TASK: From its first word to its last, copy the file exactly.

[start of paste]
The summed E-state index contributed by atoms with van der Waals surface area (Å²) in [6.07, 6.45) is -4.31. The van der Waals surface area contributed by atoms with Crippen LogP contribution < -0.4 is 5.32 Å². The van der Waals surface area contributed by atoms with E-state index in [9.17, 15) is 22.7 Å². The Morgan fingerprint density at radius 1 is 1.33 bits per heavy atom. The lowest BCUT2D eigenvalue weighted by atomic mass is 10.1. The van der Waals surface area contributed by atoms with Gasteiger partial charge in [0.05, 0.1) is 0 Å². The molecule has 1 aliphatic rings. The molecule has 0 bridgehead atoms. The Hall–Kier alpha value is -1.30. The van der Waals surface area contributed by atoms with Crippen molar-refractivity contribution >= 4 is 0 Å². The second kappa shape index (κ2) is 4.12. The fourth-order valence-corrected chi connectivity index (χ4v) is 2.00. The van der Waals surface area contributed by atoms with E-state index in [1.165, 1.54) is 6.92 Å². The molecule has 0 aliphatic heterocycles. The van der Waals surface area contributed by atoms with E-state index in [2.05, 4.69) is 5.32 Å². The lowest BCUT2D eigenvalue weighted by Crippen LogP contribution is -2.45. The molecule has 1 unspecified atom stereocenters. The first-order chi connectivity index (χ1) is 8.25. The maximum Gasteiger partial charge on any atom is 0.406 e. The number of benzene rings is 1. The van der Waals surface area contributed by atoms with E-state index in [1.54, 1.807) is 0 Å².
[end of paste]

The summed E-state index contributed by atoms with van der Waals surface area (Å²) in [6.07, 6.45) is -4.31. The van der Waals surface area contributed by atoms with Crippen LogP contribution < -0.4 is 5.32 Å². The van der Waals surface area contributed by atoms with E-state index in [9.17, 15) is 22.7 Å². The Morgan fingerprint density at radius 1 is 1.33 bits per heavy atom. The lowest BCUT2D eigenvalue weighted by atomic mass is 10.1. The van der Waals surface area contributed by atoms with Gasteiger partial charge in [0.05, 0.1) is 0 Å². The molecule has 1 aliphatic rings. The molecule has 0 bridgehead atoms. The Hall–Kier alpha value is -1.30. The van der Waals surface area contributed by atoms with Crippen molar-refractivity contribution >= 4 is 0 Å². The second kappa shape index (κ2) is 4.12. The fourth-order valence-corrected chi connectivity index (χ4v) is 2.00. The van der Waals surface area contributed by atoms with E-state index in [1.165, 1.54) is 6.92 Å². The molecule has 0 aliphatic heterocycles. The van der Waals surface area contributed by atoms with E-state index in [2.05, 4.69) is 5.32 Å². The lowest BCUT2D eigenvalue weighted by Crippen LogP contribution is -2.45. The molecule has 1 unspecified atom stereocenters. The first-order chi connectivity index (χ1) is 8.25. The maximum Gasteiger partial charge on any atom is 0.406 e. The number of benzene rings is 1. The van der Waals surface area contributed by atoms with E-state index in [1.54, 1.807) is 0 Å².